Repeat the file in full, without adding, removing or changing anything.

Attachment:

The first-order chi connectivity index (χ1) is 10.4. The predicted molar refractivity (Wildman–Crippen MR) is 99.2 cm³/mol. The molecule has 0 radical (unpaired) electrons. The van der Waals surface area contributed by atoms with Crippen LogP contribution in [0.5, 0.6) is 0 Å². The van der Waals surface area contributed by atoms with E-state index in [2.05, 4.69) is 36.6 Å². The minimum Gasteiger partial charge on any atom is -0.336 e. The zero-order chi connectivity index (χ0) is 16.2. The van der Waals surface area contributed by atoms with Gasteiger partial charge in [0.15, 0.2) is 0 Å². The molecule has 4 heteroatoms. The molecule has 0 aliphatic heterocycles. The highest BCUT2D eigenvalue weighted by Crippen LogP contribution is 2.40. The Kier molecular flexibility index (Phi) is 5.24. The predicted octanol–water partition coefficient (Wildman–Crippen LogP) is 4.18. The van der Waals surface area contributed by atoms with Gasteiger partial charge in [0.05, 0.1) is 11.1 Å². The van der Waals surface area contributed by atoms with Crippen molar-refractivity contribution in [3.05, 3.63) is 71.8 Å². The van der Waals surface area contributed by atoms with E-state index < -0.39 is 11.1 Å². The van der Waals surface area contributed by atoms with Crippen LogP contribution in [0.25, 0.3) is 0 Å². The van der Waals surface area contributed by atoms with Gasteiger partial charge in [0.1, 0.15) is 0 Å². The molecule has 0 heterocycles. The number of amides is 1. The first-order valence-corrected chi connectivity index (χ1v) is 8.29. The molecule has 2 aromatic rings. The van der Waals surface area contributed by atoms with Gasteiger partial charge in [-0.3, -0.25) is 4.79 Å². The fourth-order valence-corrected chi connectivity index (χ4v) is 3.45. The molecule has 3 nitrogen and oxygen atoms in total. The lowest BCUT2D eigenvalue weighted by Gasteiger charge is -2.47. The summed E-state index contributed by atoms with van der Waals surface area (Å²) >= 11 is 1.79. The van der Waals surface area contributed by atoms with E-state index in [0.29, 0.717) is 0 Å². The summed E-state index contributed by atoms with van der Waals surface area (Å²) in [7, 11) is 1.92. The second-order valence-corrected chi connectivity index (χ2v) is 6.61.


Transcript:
The first-order chi connectivity index (χ1) is 10.4. The predicted molar refractivity (Wildman–Crippen MR) is 99.2 cm³/mol. The molecule has 0 radical (unpaired) electrons. The van der Waals surface area contributed by atoms with Crippen LogP contribution in [0.5, 0.6) is 0 Å². The van der Waals surface area contributed by atoms with E-state index in [2.05, 4.69) is 36.6 Å². The minimum Gasteiger partial charge on any atom is -0.336 e. The zero-order chi connectivity index (χ0) is 16.2. The van der Waals surface area contributed by atoms with Gasteiger partial charge in [0.15, 0.2) is 0 Å². The molecule has 4 heteroatoms. The molecule has 0 aliphatic heterocycles. The highest BCUT2D eigenvalue weighted by Crippen LogP contribution is 2.40. The Kier molecular flexibility index (Phi) is 5.24. The predicted octanol–water partition coefficient (Wildman–Crippen LogP) is 4.18. The van der Waals surface area contributed by atoms with Gasteiger partial charge in [0.05, 0.1) is 11.1 Å². The van der Waals surface area contributed by atoms with Crippen molar-refractivity contribution in [3.05, 3.63) is 71.8 Å². The van der Waals surface area contributed by atoms with E-state index < -0.39 is 11.1 Å². The van der Waals surface area contributed by atoms with Crippen LogP contribution in [0.25, 0.3) is 0 Å². The van der Waals surface area contributed by atoms with Gasteiger partial charge in [0.1, 0.15) is 0 Å². The molecule has 0 heterocycles. The number of amides is 1. The first-order valence-corrected chi connectivity index (χ1v) is 8.29. The molecule has 2 aromatic rings. The van der Waals surface area contributed by atoms with Gasteiger partial charge in [-0.3, -0.25) is 4.79 Å². The fourth-order valence-corrected chi connectivity index (χ4v) is 3.45. The molecule has 3 nitrogen and oxygen atoms in total. The lowest BCUT2D eigenvalue weighted by Gasteiger charge is -2.47. The summed E-state index contributed by atoms with van der Waals surface area (Å²) >= 11 is 1.79. The van der Waals surface area contributed by atoms with E-state index in [0.29, 0.717) is 0 Å². The summed E-state index contributed by atoms with van der Waals surface area (Å²) in [7, 11) is 1.92. The second-order valence-corrected chi connectivity index (χ2v) is 6.61.